Now I've installed and tried the new beta version of EasyBCD. I added two new entries to the bootloader. first one that is told to use grub and then one where it's told not to use grub.

with grub this happens:
Bootpart 2.60 Bootsector (C) blah blah...
Loading new partition

And then it freezes.

For the one without grub:
I end up i a grub(!!!) terminal, where I can press TAB to get a long list of command which I don't know how to use. It's not the usual grub menu. Just a black screen saying GRUB: (and some short instructions at the top)

When I use the rescue disk to get to a terminal it sais it mounts the linux partition on /mnt/sysimage. I can't seem to find the /boot partition anywhere though. And I don't know how to find the grub.conf file to check that one out.

I hope you have patience enough to help me,

Computer Guru 08-31-2007 03:54 AM

Sounds like your GRUB is damaged/not installed correctly.

Boot from a Linux Live CD/DVD and reinstall GRUB according to the instructions at

martinr 09-02-2007 11:01 AM

This still isn't working.

I have reinstalled linux just to make sure that there were no errors in the partitioning. I haven't tried supergrub yet (due to a faulty CD), But I can acces grub.conf via the rescuemode. There it sais that the partition used is hd0,0 ... this should be hd1,0 right? (I have Vista installed on hda) How can I check what should be written here?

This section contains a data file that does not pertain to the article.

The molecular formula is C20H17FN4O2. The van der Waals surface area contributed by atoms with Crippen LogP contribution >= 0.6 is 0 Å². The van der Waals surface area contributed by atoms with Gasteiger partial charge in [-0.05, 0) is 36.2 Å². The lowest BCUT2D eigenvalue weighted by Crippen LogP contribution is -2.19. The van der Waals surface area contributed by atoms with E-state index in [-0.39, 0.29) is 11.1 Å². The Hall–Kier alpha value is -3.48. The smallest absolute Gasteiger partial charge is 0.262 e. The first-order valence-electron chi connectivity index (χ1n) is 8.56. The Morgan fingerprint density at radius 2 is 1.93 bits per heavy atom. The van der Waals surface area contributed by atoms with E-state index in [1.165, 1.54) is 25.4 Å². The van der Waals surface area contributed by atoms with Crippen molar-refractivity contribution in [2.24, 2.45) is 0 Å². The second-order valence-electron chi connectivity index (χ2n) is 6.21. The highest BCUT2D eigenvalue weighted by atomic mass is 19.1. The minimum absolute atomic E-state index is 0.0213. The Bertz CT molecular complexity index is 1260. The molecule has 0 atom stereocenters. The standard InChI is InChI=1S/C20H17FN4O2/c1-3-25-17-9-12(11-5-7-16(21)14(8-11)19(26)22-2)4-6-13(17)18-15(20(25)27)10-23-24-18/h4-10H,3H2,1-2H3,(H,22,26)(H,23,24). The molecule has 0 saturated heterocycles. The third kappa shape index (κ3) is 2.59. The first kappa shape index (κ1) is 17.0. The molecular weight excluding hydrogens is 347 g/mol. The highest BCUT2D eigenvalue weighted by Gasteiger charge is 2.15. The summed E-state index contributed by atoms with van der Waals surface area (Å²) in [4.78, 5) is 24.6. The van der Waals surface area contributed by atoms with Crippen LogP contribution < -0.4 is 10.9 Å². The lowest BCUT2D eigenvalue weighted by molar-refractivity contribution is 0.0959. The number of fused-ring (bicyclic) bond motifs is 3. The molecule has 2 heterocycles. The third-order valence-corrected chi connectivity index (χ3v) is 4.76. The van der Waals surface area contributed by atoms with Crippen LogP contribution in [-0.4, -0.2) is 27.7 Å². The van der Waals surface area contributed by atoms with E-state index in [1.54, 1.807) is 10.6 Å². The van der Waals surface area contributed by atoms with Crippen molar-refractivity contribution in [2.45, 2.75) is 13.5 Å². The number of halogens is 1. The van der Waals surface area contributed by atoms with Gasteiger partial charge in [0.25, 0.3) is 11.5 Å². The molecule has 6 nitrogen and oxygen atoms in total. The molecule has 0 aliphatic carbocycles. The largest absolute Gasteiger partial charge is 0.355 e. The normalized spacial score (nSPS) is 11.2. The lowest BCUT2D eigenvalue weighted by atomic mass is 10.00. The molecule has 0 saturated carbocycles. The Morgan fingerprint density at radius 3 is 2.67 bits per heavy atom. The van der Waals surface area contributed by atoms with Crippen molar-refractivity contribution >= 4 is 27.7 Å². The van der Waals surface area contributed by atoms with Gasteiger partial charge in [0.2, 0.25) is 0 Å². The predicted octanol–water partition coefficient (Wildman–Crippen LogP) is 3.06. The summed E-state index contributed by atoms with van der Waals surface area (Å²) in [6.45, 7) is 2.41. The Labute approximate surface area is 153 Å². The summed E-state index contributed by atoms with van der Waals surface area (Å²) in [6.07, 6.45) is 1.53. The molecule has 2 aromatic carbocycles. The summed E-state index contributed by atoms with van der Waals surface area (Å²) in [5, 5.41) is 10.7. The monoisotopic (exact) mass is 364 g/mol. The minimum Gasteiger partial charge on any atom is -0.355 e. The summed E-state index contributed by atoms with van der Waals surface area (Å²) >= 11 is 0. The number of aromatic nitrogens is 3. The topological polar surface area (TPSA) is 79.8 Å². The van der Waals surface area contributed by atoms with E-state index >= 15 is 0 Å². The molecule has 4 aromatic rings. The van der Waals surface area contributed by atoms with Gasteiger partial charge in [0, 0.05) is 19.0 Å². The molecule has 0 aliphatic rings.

When I look in EasyBCD i choose Grub, and drive1. In drive one there are two partitions.

partition 0 - linux native - 0GB (which I guess the /boot is on?)


partition 1 - ????? - 38GB (This would be the extended partition, why does it say "?????" ? )

Also could there possibly be any error with how my harddrive is set (with the physical pins on its back, It should be set as a secondary slave. Should I change it to a primary master or cable select or something?)

Thanks again for the help,

martinr 09-02-2007 11:22 AM

In rescuemode I looked in the /etc/fstab to see where stuff were mounted. And I honestly can't get this. What should I really write here?

/ ext3 default 1 1
/boot ext3 default 1 2
/dev/shm 0 0
/dev 0 0

and so on...

In EasyBVD, When I use the "neogrub" option I get to a wroking grub termnal saying: grub>

When I try the option of finding grub on partition 1 (drive 1) then I get to something like: GRUB (and I think this one is frozen)

should I edit menu.1st (or however it's spelled), or grub.conf and what do I write there?

getting tired...

martinr 09-05-2007 02:41 PM

Anyone, please?

If I can check on which partition (hdx,y) that grub is located on I guess configuring it via the rescue mode will fix the problem? is there a command I can run from the linux console that tells me?

syg00 09-05-2007 10:34 PM

Can you get hold of a decent liveCD ???. Knoppix or somesuch - even PcLinuxOS (or whatever it's called).
If you have DHCP that should get you connected. From a terminal let's see "fdisk -l" (might need root).

martinr 10-27-2007 11:38 AM

Hi everyone, I finally figured it out. For some reason GRUB was wrongly configured from the beginning (WHY?!?!)

It was fixed by starting fedora rescue mode and going to /boot/grub and entering the following

root (hd1,0)
setup (hd1,0)
setup (hd1,0)


where hd1,0 is the boot partition of my linux system. For some reason it was set up to hd0,0